The massive space rock that slammed into our planet some 65 million years ago sparked a planet-wide extinction event that ultimately pushed dinosaurs to extinction and gave mammals a chance to gain a foothold. Different parts of the planet were affected in different ways, and new research shows that Earth’s oceans and coastal regions dealt with their own hardship in the wake of the strike.

It goes without saying that anything in the immediate vicinity of the asteroid impact was utterly destroyed, but a new study suggests the location of the strike on the coast of present day central america caused a massive tsunami straight out of our worst nightmares.

We know how devastating tsunamis can be, and mankind has had to deal with massive killer waves produced by volcanic eruptions and earthquakes on a fairly regular basis. However, the immense wave created by the Chicxulub impact might have been close to a mile high, according to new research presented at the American Geophysical Union conference.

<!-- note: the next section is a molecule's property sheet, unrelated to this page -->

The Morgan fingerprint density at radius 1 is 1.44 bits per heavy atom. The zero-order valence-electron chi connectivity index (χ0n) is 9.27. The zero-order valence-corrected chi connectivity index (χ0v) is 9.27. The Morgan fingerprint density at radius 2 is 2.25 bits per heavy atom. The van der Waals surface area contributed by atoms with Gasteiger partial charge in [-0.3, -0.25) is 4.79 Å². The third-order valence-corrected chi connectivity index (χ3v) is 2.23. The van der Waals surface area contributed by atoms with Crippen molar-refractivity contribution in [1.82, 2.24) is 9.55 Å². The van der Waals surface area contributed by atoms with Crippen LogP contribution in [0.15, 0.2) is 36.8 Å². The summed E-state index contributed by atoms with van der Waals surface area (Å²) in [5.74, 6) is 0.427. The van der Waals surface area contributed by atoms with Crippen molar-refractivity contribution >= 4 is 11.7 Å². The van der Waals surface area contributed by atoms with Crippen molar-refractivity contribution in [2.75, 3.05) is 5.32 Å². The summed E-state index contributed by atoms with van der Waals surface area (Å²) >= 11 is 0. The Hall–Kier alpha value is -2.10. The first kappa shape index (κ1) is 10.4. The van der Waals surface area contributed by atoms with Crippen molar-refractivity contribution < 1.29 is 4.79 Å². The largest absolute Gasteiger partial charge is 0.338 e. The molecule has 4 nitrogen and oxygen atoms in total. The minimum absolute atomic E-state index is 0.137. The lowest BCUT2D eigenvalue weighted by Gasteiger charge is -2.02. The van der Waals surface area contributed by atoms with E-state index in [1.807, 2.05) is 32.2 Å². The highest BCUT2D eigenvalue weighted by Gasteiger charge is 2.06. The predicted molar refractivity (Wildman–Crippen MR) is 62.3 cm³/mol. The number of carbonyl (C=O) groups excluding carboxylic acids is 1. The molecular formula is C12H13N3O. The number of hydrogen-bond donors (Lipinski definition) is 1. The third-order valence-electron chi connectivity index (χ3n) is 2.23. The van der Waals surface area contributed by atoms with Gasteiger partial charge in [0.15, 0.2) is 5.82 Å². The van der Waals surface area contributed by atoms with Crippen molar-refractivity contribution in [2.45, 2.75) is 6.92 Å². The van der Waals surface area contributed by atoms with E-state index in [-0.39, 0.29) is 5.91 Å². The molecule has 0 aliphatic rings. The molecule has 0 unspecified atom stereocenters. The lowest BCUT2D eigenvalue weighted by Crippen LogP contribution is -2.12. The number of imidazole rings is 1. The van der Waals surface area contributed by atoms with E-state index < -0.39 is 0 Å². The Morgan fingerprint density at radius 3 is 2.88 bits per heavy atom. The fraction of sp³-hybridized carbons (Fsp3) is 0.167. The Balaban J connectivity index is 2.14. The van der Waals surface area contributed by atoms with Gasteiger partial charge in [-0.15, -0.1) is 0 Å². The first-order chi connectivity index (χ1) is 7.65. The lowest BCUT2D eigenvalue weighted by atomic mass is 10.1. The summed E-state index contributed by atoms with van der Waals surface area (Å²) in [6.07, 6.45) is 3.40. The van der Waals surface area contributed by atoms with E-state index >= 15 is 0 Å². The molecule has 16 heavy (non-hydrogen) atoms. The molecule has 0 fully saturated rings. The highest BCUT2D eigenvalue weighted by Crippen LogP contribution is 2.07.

As Live Science reports, the researchers had to build a new computer model in order to accurately predict how the impact would have affected the impact area and ocean surrounding the strike location. Initially, a computer simulation was used to model the ten minutes immediately after the impact, with a second model used to predict how the wave itself moved across the globe.

The models suggested that in the Gulf of Mexico the waves moved incredibly fast, with speeds as high as 89 miles per hour. But it wasn’t just in the gulf that massive waves spread. The models showed waves pushing across all the world’s oceans, with some waves measuring just 13 feet tall but others towering hundreds of feet above sea level.

The massive waves would have devastated coastal regions and seriously disrupted sea life, and those effects were in addition to the massive cloud of debris thrown aloft by the asteroid. The overcast skies killed off plant life over time and disrupted the food chain so severely that hulking dinosaurs couldn’t keep up.